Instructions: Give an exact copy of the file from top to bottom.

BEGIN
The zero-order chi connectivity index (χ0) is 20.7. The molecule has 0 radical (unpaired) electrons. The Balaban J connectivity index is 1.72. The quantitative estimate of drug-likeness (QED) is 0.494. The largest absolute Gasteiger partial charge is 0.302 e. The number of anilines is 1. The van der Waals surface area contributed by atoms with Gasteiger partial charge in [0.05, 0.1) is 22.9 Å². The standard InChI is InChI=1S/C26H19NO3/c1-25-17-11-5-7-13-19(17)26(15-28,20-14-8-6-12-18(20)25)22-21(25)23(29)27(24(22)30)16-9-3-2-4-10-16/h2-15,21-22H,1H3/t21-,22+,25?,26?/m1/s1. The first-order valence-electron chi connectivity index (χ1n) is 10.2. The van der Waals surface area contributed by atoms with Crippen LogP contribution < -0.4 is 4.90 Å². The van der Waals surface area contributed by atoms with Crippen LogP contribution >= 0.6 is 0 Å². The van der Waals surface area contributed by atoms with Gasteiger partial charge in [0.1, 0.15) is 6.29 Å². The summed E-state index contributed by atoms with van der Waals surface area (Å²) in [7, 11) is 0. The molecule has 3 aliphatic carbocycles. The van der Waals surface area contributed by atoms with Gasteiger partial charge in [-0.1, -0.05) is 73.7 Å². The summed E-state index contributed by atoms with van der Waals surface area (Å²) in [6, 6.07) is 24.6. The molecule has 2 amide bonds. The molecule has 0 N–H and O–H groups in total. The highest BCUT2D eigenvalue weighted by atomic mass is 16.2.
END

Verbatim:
The zero-order chi connectivity index (χ0) is 20.7. The molecule has 0 radical (unpaired) electrons. The Balaban J connectivity index is 1.72. The quantitative estimate of drug-likeness (QED) is 0.494. The largest absolute Gasteiger partial charge is 0.302 e. The number of anilines is 1. The van der Waals surface area contributed by atoms with Gasteiger partial charge in [0.05, 0.1) is 22.9 Å². The standard InChI is InChI=1S/C26H19NO3/c1-25-17-11-5-7-13-19(17)26(15-28,20-14-8-6-12-18(20)25)22-21(25)23(29)27(24(22)30)16-9-3-2-4-10-16/h2-15,21-22H,1H3/t21-,22+,25?,26?/m1/s1. The first-order valence-electron chi connectivity index (χ1n) is 10.2. The van der Waals surface area contributed by atoms with Crippen LogP contribution < -0.4 is 4.90 Å². The van der Waals surface area contributed by atoms with Crippen LogP contribution >= 0.6 is 0 Å². The van der Waals surface area contributed by atoms with Gasteiger partial charge in [0.1, 0.15) is 6.29 Å². The summed E-state index contributed by atoms with van der Waals surface area (Å²) in [7, 11) is 0. The molecule has 3 aliphatic carbocycles. The van der Waals surface area contributed by atoms with Gasteiger partial charge in [-0.1, -0.05) is 73.7 Å². The summed E-state index contributed by atoms with van der Waals surface area (Å²) in [6, 6.07) is 24.6. The molecule has 2 amide bonds. The molecule has 0 N–H and O–H groups in total. The highest BCUT2D eigenvalue weighted by atomic mass is 16.2.